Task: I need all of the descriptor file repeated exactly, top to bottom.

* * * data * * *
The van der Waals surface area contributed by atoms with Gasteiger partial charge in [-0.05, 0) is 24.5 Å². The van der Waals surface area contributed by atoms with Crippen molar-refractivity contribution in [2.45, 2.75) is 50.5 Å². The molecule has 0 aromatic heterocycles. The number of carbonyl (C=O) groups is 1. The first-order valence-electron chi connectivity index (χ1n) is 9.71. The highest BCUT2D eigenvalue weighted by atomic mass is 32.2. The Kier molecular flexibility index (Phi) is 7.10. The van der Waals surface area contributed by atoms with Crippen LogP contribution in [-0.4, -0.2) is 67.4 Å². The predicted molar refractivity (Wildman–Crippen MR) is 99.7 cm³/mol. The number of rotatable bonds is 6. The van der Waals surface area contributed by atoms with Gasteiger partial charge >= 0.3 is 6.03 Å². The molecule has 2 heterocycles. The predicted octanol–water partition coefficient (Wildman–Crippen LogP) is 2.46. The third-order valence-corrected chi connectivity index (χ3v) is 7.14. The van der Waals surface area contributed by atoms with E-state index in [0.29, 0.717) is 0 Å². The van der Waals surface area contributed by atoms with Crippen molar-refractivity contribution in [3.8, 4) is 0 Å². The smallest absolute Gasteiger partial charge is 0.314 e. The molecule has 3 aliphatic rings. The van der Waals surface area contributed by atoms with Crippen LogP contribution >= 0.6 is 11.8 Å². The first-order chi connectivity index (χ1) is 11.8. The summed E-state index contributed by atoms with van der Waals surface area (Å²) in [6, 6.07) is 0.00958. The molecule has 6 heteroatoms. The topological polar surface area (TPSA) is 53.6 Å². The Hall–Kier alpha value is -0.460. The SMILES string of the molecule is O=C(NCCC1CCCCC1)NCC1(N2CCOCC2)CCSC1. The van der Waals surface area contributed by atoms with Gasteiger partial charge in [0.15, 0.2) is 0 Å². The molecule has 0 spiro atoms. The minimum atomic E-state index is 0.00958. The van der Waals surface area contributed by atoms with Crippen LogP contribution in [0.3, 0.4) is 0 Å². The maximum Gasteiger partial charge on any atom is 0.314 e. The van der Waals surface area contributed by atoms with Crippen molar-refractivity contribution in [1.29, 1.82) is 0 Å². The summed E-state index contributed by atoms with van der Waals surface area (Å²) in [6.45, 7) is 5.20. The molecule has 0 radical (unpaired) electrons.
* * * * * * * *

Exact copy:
The van der Waals surface area contributed by atoms with Gasteiger partial charge in [-0.05, 0) is 24.5 Å². The van der Waals surface area contributed by atoms with Crippen molar-refractivity contribution in [2.45, 2.75) is 50.5 Å². The molecule has 0 aromatic heterocycles. The number of carbonyl (C=O) groups is 1. The first-order valence-electron chi connectivity index (χ1n) is 9.71. The highest BCUT2D eigenvalue weighted by atomic mass is 32.2. The Kier molecular flexibility index (Phi) is 7.10. The van der Waals surface area contributed by atoms with Crippen LogP contribution in [-0.4, -0.2) is 67.4 Å². The predicted molar refractivity (Wildman–Crippen MR) is 99.7 cm³/mol. The number of rotatable bonds is 6. The van der Waals surface area contributed by atoms with Gasteiger partial charge >= 0.3 is 6.03 Å². The molecule has 2 heterocycles. The predicted octanol–water partition coefficient (Wildman–Crippen LogP) is 2.46. The third-order valence-corrected chi connectivity index (χ3v) is 7.14. The van der Waals surface area contributed by atoms with E-state index in [0.29, 0.717) is 0 Å². The van der Waals surface area contributed by atoms with Crippen molar-refractivity contribution in [3.8, 4) is 0 Å². The smallest absolute Gasteiger partial charge is 0.314 e. The molecule has 3 aliphatic rings. The van der Waals surface area contributed by atoms with Crippen LogP contribution >= 0.6 is 11.8 Å². The first-order chi connectivity index (χ1) is 11.8. The summed E-state index contributed by atoms with van der Waals surface area (Å²) in [6, 6.07) is 0.00958. The molecule has 6 heteroatoms. The topological polar surface area (TPSA) is 53.6 Å². The Hall–Kier alpha value is -0.460. The SMILES string of the molecule is O=C(NCCC1CCCCC1)NCC1(N2CCOCC2)CCSC1. The van der Waals surface area contributed by atoms with Gasteiger partial charge in [0.15, 0.2) is 0 Å². The molecule has 0 spiro atoms. The minimum atomic E-state index is 0.00958. The van der Waals surface area contributed by atoms with Crippen LogP contribution in [0.3, 0.4) is 0 Å². The maximum Gasteiger partial charge on any atom is 0.314 e. The van der Waals surface area contributed by atoms with Crippen molar-refractivity contribution in [1.29, 1.82) is 0 Å². The summed E-state index contributed by atoms with van der Waals surface area (Å²) in [6.45, 7) is 5.20. The molecule has 0 radical (unpaired) electrons.